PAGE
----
Skip to main content
Leadership/Management

From the Officer’s Desk: Leading Change

I recently received a letter from a reader requesting advice on how to go about leading change initiatives within an organization. After reading the request, I began thinking of several initiatives I’ve been part of that were received well by the organization’s members and how we, as an organization, went about leading such change.

One particular initiative stood out: our implementation of high-performance CPR. As you can imagine, when the initiative was introduced, some employees were skeptical. Why was the training necessary when they were already well-versed in CPR?

So how did we go about implementing this initiative? First, every organization must have a change management plan—in place regardless if an initiative is being implemented or not—and organizational leaders must be ready to lead change. A change management plan must be part of the organization’s culture; its components include researching improvement opportunities; routinely diagnosing underperforming processes; gathering and analyzing outcome data; and finally implementing new initiatives.

We use the following activities on an ongoing basis to detect when change is needed and employ an implementation framework that deals specifically with implementing change. Kurt Lewin’s three-stage change management model—unfreeze, change, and refreeze—made our high-performance CPR initiative, as well as others our organization undertook, easy to implement. This model approaches change management in the following manner.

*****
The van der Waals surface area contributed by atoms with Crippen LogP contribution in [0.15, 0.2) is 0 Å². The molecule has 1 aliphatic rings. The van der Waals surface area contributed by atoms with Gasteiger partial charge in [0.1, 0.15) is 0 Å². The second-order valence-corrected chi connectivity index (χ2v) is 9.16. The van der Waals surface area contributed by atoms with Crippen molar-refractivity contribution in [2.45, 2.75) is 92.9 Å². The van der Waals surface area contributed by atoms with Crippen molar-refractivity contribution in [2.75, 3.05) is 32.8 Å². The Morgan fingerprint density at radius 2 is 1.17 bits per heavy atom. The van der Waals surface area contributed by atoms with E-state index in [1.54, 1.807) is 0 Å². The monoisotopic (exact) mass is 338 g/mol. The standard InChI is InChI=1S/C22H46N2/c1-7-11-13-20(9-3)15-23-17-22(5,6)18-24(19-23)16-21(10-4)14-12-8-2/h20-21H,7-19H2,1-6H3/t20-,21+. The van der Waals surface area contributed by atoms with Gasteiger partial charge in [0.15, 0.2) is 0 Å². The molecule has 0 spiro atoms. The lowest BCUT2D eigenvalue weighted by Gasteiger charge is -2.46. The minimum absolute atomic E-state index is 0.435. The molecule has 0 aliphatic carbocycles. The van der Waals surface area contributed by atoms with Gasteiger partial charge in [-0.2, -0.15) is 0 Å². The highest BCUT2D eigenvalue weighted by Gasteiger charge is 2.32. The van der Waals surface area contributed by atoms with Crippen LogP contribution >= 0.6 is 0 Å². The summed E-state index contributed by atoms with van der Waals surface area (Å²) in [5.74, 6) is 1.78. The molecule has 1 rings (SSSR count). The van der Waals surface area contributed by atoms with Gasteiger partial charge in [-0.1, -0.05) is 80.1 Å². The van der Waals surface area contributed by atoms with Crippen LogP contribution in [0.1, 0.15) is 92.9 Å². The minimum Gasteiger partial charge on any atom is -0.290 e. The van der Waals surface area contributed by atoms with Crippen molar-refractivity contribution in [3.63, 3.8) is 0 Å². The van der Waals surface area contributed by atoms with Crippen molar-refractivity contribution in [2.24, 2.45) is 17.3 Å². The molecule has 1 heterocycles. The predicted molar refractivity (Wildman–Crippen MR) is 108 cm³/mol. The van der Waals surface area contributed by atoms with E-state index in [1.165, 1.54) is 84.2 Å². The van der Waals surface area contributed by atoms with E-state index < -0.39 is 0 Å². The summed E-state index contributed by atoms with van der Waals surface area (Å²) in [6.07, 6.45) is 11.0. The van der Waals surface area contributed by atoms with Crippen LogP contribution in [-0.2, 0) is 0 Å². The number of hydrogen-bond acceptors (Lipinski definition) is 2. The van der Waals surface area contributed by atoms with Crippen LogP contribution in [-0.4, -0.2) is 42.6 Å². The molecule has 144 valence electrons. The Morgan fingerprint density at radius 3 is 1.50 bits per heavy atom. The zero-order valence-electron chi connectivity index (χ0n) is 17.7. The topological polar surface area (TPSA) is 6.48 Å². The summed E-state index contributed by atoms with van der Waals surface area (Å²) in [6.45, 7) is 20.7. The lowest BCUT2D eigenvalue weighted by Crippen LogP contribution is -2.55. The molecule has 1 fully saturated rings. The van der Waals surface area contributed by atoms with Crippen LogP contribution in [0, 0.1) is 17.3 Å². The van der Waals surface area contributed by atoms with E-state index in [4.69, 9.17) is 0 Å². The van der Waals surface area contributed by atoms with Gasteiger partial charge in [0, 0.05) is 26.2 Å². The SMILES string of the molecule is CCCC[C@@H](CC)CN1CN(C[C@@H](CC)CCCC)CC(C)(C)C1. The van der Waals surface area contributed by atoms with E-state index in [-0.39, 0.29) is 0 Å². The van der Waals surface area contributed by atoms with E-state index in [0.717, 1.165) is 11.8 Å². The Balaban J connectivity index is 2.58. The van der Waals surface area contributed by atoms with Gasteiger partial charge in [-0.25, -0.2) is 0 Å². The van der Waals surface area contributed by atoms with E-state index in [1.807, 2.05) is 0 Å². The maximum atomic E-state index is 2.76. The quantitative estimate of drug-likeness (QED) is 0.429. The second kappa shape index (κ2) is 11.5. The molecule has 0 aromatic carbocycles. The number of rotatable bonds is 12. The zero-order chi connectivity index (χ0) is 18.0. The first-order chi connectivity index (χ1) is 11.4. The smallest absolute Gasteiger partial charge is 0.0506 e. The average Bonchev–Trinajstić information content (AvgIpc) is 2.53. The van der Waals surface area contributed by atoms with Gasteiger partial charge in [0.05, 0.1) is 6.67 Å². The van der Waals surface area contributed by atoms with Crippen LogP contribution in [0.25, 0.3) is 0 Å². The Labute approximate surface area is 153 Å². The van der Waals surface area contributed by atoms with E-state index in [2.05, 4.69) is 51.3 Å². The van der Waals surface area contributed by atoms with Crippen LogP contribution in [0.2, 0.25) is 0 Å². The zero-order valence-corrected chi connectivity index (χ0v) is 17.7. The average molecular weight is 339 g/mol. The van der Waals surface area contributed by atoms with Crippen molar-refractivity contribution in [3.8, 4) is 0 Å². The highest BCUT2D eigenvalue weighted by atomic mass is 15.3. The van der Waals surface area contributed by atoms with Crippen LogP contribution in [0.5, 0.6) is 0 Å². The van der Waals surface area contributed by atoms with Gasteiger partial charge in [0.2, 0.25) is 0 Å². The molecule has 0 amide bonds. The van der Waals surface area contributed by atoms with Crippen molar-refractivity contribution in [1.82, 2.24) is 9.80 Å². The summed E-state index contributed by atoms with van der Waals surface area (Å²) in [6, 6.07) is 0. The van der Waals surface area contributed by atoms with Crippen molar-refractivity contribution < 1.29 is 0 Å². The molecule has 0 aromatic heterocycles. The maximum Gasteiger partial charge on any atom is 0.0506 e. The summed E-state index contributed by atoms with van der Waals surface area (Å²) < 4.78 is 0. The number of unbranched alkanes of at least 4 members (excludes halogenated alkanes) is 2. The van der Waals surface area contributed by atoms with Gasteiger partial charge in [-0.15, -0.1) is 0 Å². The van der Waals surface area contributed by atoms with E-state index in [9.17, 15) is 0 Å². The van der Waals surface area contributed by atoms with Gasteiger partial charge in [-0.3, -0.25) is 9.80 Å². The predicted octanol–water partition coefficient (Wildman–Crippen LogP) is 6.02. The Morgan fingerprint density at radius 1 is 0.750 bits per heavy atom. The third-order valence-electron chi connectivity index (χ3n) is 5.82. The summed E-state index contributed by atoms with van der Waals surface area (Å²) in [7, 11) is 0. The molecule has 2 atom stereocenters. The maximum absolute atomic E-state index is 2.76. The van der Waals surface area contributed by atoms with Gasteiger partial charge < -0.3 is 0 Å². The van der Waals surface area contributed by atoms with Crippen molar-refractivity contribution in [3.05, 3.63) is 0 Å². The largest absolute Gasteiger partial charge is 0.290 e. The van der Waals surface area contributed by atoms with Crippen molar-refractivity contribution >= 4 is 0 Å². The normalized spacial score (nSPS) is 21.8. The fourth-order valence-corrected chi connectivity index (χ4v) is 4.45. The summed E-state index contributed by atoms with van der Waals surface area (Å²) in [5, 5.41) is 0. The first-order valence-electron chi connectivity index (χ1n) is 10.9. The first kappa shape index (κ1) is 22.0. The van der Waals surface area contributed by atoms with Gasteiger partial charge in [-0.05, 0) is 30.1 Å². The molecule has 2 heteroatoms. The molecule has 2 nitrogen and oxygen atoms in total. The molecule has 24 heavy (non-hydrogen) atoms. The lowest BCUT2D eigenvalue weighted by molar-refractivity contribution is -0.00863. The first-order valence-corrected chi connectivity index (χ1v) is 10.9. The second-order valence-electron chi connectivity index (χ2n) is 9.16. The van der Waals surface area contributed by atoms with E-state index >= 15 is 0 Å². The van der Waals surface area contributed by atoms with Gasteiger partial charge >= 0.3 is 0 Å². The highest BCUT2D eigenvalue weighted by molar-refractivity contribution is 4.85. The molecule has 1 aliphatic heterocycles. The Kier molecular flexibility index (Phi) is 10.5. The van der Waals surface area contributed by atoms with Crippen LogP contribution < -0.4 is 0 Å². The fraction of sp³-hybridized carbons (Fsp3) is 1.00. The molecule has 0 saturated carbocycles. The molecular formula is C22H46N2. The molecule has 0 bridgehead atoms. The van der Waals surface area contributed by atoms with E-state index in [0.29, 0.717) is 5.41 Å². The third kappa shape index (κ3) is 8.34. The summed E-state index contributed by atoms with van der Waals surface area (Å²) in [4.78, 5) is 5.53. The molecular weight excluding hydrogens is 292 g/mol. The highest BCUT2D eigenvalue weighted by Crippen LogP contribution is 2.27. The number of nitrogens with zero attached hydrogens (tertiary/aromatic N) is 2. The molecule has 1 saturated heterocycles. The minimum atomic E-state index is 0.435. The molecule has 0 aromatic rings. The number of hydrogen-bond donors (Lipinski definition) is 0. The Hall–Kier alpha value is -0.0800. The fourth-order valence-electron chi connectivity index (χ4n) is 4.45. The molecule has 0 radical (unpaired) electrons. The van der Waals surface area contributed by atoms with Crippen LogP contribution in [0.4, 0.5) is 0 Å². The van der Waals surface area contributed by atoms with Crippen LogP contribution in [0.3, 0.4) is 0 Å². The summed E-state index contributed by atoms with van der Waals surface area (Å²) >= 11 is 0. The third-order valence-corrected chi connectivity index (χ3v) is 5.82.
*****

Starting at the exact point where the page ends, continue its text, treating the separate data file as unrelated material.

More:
Unfreeze: Preparing for Change

When preparing for change, organizational leaders must continually seek out areas for potential improvement, evaluate organizational activities, and begin to prepare to address underperforming business activities. Identifying improvement opportunities is a key responsibility of leaders. This can be done by observing how internal stakeholders work with activities assigned to them, asking questions, and/or working alongside stakeholders as they perform their tasks. Leaders may also choose to evaluate the effectiveness and efficiency of key processes or systems by conducting the activity themselves.

After evaluating a process, system, or activity and acknowledging an improvement is required, it is during this step of Lewin’s model where the leader and/or change agents begin to prepare the organization’s stakeholders for change. It is also during this step that employee resistance to change must be anticipated.